While former Federal Reserve Chairman Ben Bernanke may be known for his loose monetary policy, unfortunately his mortgage lender is not. According to Bloomberg News, Mr. Bernanke complained (while addressing a conference of the National Investment Center for Seniors Housing and Care in Chicago on October 2) that he was recently unable to refinance his mortgage loan.
K&L Gates has been ranked as one of three top law firms as a “Powerhouse” in Class Action and Torts Litigation for the second consecutive year.
In response to what the CFPB views as an increasing trend among mortgage brokers shifting to a mini-correspondent lender model, the CFPB recently issued “Policy Guidance on Supervisory and Enforcement Considerations Relevant to Mortgage Brokers Transitioning to Mini-Correspondent Lenders” (“Policy Guidance”) regarding the application of Regulations X (RESPA) and Z (TILA) to transactions involving mini-correspondent lenders.
On June 25, 2014, the inspector general of the Federal Housing Finance Agency (FHFA) issued a report on force-placed insurance with only one recommendation: FHFA should consider suing servicers and force-placed insurers for hundreds of millions of dollars in allegedly “excessive” force-placed insurance premiums.
By: Nanci L. Weissgold, *Christopher Shelton
* Mr. Shelton is not admitted in D.C. Supervised by Nanci Weissgold, member of D.C. Bar.
Force-placed insurance is under continuing scrutiny by the Federal Housing Finance Agency (FHFA) and the Consumer Financial Protection Bureau (CFPB). However, each agency’s focus is slightly different.
By: Irene C. Freidel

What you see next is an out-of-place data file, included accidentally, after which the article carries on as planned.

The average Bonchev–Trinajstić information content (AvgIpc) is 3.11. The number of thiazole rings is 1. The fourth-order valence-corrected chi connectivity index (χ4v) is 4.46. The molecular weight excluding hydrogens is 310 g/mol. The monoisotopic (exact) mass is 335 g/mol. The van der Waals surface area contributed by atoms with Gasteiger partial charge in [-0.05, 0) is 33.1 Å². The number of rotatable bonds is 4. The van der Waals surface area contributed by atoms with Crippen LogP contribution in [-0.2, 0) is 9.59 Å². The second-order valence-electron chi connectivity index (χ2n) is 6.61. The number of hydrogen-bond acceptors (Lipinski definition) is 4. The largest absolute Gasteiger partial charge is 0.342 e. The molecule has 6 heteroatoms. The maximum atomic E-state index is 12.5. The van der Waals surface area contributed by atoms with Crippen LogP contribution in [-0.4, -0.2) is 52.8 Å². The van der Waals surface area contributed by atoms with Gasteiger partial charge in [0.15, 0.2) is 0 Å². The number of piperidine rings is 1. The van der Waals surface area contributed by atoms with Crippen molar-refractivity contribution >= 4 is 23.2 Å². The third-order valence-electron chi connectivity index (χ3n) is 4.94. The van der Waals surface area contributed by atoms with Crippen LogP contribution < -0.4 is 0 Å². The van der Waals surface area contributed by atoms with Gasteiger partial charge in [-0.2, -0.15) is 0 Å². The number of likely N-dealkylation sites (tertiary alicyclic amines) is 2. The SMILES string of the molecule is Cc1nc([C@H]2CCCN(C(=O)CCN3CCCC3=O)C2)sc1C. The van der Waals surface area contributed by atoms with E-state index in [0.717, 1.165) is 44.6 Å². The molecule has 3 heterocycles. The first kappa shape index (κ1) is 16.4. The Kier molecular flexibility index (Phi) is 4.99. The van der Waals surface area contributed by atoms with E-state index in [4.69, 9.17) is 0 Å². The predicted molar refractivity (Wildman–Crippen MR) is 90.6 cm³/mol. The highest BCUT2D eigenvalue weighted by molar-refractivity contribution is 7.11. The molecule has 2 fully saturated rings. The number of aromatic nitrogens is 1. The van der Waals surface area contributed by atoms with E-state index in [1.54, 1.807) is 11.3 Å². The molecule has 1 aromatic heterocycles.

On June 2, 2014, the Commonwealth of Massachusetts sued the Federal Housing Finance Agency (FHFA), Fannie Mae, and Freddie Mac, under Massachusetts’ consumer protection statute (“Chapter 93A”) to force them to sell foreclosed properties to non-profits at fair market value, so that the properties can be re-sold or leased back to the former homeowner.
The CFPB once again has taken aim at affiliated business arrangements (“AfBAs”), only this time, it is targeting AfBA disclosures.
The Consumer Financial Protection Bureau issued a proposed rule requesting public comments on several amendments to its recent mortgage regulations under the Truth in Lending Act (“TILA,” as amended by the Dodd Frank Act).
On May 4-7, 2014 the Mortgage Bankers Association will hold its annual Legal Issues and Regulatory Compliance Conference in San Diego, CA. Several K&L Gates partners from the Consumer Financial Services Group will be presenting at the conference.
By: Melanie Brody, Anjali Garg*
*Ms. Garg is a law clerk and is not admitted to practice law.
On March 24, 2014, the Fifth Circuit issued an opinion in Inclusive Communities Project, Inc. v. Texas Department of Housing and Community Affairs applying HUD’s discriminatory effects rule and burden-shifting analysis to a Fair Housing Act claim.
Do not be fooled by its title: the Fair Credit Reporting Act (“FCRA”) reaches far beyond the realm of credit reporting and governs a broad spectrum of industries. Indeed, the provisions of FCRA apply to any business entity that seeks to use a “consumer report” – which broadly includes anything from a credit report to a criminal or even motor vehicle background check – for any “employment purposes” (among other purposes).
On February 28, 2014 the Department of Labor, represented by the Solicitor General, petitioned for Supreme Court review of an appellate decision invalidating a 2010 DOL administrative ruling that determined mortgage loan officers generally do not qualify for the administrative exemption from overtime under the Fair Labor Standards Act.
By: Irene C. Freidel